It has meant a significant boost. Fundamentally because the councilor comes from the technology and innovation sector. He knows these innovation ecosystems very well and, therefore, what we’ve seen is this great support that the technology park has. It is perhaps one of the elements of greatest change we have experienced. There is a greater harmony, a greater relationship and a greater enthusiasm on the part of the Andalusian Regional Government for the development of the park. It is a project that forms part of the government’s own development strategy for Andalusia. For this reason, we’re very satisfied and, above all, we see in it an important opportunity for growth.

That is why we are very bold in our strategy. To say that we are going to grow from 20,000 to 40,000 workers in Málaga TechPark within about ten years takes into account the following: at the moment, Málaga TechPark represents almost 20 percent of employment and almost 20 percent of the city of Malaga’s gross domestic product. If we double our growth, it means that we will continue to increase the economic value of Malaga through the technology park. And what seems most relevant to me is that this change in economic development is linked to digital technologies, which are the most productive, the ones that will create the most companies and the ones that will determine the future.

In this sense, this harmony between the strategy of the technology park and the strategy of the person responsible for innovation in Andalusia—our rowing in the same direction—is fantastic.


Looking to the future, where would you like to see Málaga TechPark in five years’ time?

I would like it to have more prominence in the international context. Since I started developing the park many years ago, I have come to realize that cities and technology parks cannot live only from a local environment. We need to be part of an international reference node; in other words, we need to be connected. That connection is fundamentally made with companies. Such was my enthusiasm for developing this idea that, for the past 20 years, the global headquarters of the International Association of Science Parks and Areas of Innovation has been located in the park. This association has 400 members in 76 different countries, which allows us to have an important international vision.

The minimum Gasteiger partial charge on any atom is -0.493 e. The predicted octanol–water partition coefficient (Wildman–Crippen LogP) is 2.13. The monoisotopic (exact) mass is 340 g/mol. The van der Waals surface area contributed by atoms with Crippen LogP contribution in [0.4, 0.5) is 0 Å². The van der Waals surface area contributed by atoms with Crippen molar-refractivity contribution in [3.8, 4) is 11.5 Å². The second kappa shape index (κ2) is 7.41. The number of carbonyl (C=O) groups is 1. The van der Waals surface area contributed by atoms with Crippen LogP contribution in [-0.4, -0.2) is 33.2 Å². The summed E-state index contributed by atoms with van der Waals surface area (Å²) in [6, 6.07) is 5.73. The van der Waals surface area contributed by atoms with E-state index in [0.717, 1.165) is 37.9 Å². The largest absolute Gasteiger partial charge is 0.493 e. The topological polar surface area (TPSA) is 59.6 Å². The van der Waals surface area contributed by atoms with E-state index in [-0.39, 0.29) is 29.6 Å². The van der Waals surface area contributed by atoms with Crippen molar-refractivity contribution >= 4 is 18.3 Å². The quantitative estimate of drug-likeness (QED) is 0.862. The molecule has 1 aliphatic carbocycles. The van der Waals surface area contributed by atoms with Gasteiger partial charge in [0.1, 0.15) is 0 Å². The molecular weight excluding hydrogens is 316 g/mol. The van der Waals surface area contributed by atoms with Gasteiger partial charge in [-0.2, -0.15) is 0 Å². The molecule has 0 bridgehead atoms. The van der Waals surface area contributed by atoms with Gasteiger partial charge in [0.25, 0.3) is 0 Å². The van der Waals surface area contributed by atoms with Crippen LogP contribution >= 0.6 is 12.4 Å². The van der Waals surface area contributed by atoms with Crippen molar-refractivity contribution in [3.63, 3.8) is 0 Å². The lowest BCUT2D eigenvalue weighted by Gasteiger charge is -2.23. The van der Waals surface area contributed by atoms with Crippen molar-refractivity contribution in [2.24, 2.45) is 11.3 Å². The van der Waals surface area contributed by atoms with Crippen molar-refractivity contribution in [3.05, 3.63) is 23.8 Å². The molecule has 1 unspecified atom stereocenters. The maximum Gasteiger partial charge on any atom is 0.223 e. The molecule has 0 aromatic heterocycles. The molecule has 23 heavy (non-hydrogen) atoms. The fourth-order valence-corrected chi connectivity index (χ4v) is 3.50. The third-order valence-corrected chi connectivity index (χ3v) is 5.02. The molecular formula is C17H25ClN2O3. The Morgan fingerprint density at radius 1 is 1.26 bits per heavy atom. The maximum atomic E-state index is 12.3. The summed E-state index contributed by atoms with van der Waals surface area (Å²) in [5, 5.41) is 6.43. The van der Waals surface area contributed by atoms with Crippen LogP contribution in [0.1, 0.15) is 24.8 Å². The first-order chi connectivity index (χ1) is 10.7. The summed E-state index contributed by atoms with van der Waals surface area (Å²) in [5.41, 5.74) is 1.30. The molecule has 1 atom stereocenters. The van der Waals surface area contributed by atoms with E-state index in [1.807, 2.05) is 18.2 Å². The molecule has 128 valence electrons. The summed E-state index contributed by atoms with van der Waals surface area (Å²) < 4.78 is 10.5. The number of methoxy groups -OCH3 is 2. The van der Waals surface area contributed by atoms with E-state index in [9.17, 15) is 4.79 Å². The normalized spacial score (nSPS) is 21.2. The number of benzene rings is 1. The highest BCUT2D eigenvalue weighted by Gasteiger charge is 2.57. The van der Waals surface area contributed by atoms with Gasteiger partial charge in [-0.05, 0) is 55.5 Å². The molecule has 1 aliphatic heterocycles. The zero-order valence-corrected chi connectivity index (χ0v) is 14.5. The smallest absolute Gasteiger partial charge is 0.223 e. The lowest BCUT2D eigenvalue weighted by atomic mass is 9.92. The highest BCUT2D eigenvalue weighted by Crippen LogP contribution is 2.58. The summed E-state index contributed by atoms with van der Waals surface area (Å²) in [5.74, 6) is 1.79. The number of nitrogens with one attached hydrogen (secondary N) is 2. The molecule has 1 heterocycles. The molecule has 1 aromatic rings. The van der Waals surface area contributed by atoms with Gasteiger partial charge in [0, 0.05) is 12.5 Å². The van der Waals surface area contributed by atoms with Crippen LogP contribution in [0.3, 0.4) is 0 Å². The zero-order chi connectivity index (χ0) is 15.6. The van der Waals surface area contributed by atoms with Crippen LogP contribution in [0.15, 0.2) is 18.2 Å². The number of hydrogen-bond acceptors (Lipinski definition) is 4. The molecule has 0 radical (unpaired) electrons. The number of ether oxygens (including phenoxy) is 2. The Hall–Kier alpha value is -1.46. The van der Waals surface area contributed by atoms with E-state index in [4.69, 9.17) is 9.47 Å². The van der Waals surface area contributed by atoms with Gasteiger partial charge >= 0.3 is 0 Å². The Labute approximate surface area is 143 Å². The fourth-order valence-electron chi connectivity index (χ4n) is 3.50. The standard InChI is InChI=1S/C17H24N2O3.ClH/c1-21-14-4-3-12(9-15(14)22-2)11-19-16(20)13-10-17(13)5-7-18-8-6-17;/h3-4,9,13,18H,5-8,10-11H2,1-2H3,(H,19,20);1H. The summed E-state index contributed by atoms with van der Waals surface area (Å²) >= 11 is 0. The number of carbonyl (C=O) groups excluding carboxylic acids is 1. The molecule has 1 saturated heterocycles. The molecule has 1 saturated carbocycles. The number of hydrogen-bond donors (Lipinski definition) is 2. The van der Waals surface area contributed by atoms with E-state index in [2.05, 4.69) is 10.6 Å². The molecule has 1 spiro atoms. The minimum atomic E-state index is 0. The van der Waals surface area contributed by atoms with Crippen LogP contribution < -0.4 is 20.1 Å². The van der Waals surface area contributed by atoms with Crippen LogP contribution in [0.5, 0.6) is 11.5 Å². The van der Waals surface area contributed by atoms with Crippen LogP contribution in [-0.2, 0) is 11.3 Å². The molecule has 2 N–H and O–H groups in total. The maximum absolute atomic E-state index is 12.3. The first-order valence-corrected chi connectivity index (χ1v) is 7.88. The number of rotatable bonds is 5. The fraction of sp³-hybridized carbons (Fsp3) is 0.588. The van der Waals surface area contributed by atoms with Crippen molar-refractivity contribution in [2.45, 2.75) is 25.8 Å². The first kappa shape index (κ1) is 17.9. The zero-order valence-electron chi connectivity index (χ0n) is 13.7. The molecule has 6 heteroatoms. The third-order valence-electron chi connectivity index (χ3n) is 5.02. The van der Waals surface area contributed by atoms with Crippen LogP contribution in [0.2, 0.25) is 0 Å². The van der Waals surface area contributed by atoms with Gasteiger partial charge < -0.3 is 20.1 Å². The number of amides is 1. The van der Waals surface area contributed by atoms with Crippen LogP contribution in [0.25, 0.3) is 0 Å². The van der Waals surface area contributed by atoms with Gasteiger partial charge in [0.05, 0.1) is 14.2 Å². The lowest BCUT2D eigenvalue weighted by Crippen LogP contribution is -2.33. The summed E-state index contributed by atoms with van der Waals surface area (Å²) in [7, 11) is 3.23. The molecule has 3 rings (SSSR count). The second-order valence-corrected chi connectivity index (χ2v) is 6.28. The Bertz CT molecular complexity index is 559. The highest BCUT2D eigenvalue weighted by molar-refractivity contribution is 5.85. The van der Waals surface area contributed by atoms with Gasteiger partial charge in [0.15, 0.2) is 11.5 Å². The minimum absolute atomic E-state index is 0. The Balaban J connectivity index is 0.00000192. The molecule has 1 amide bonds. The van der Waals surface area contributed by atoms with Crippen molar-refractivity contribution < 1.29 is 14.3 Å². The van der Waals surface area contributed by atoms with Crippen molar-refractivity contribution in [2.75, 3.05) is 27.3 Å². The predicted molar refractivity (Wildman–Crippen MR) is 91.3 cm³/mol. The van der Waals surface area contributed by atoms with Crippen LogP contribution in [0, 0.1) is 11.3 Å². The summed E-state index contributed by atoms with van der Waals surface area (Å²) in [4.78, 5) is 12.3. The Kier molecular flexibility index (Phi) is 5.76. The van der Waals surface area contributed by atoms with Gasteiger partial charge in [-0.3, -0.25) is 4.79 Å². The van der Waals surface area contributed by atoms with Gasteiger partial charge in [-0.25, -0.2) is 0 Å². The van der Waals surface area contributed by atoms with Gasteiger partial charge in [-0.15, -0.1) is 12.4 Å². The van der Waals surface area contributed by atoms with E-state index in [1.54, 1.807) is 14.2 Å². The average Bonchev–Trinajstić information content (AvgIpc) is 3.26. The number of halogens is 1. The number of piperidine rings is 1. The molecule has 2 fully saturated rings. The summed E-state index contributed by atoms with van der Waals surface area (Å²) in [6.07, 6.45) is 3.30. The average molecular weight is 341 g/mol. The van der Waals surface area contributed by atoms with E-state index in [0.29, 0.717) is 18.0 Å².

In the next five years, we want to multiply this international vision because we know that one of the most important elements for the park’s growth is widespread recognition that it is unbeatable in terms of cost-benefit for a company to be installed in an environment like Malaga where you are offered a great quality of life, great quality of infrastructure and great quality of talent at very reasonable prices.


Finally, what message would you like to send to the international readers of Newsweek?

There is a consolidated project here. With more than 60 international companies based in the park, we are the main concentration of foreign technology companies in our region. Foreign direct investment already represents more than 35 percent of total employment in Málaga TechPark. We host technology companies from all over the world, many of them from North America, such as Accenture, Oracle, IBM, Keysight Technologies, DXC Technology, PWC and CGI, as well as world leaders of European and Asian origin, like EY, Ericsson and TDK, to name just a few examples. Companies from all over the world have chosen Málaga TechPark as the location for their R&D and development centers, and they endorse that Málaga TechPark is an extraordinary place. Andalusia is well known for tourism. We want it to be justly known as a place not only for tourism but also as a place to live in and to invest. This is the message that teleworking has also taught us during the pandemic: that it is possible to have work groups in specific places that are geographically distant but close in terms of telecommunications, which allows companies to develop much better.